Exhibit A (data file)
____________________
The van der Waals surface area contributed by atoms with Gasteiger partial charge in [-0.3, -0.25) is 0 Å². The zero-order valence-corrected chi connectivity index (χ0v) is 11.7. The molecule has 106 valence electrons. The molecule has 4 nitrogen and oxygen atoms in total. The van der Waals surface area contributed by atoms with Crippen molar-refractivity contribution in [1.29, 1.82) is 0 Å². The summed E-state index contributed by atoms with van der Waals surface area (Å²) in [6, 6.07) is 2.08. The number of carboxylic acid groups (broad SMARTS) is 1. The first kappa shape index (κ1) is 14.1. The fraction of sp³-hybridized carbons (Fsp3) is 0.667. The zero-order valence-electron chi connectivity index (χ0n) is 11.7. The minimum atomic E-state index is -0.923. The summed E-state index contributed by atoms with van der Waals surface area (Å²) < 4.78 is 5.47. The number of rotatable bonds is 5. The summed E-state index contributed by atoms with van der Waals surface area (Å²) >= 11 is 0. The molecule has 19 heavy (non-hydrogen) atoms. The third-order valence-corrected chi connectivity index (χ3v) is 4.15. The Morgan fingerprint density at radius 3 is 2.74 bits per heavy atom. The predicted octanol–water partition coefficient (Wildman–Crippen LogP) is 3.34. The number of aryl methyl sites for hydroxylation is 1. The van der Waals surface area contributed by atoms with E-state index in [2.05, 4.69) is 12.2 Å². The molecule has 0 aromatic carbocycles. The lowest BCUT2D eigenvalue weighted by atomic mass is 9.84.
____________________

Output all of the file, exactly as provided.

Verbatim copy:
The van der Waals surface area contributed by atoms with Gasteiger partial charge in [-0.3, -0.25) is 0 Å². The zero-order valence-corrected chi connectivity index (χ0v) is 11.7. The molecule has 106 valence electrons. The molecule has 4 nitrogen and oxygen atoms in total. The van der Waals surface area contributed by atoms with Crippen molar-refractivity contribution in [1.29, 1.82) is 0 Å². The summed E-state index contributed by atoms with van der Waals surface area (Å²) in [6, 6.07) is 2.08. The number of carboxylic acid groups (broad SMARTS) is 1. The first kappa shape index (κ1) is 14.1. The fraction of sp³-hybridized carbons (Fsp3) is 0.667. The zero-order valence-electron chi connectivity index (χ0n) is 11.7. The minimum atomic E-state index is -0.923. The summed E-state index contributed by atoms with van der Waals surface area (Å²) < 4.78 is 5.47. The number of rotatable bonds is 5. The summed E-state index contributed by atoms with van der Waals surface area (Å²) >= 11 is 0. The molecule has 19 heavy (non-hydrogen) atoms. The third-order valence-corrected chi connectivity index (χ3v) is 4.15. The Morgan fingerprint density at radius 3 is 2.74 bits per heavy atom. The predicted octanol–water partition coefficient (Wildman–Crippen LogP) is 3.34. The number of aryl methyl sites for hydroxylation is 1. The van der Waals surface area contributed by atoms with E-state index in [2.05, 4.69) is 12.2 Å². The molecule has 0 aromatic carbocycles. The lowest BCUT2D eigenvalue weighted by atomic mass is 9.84.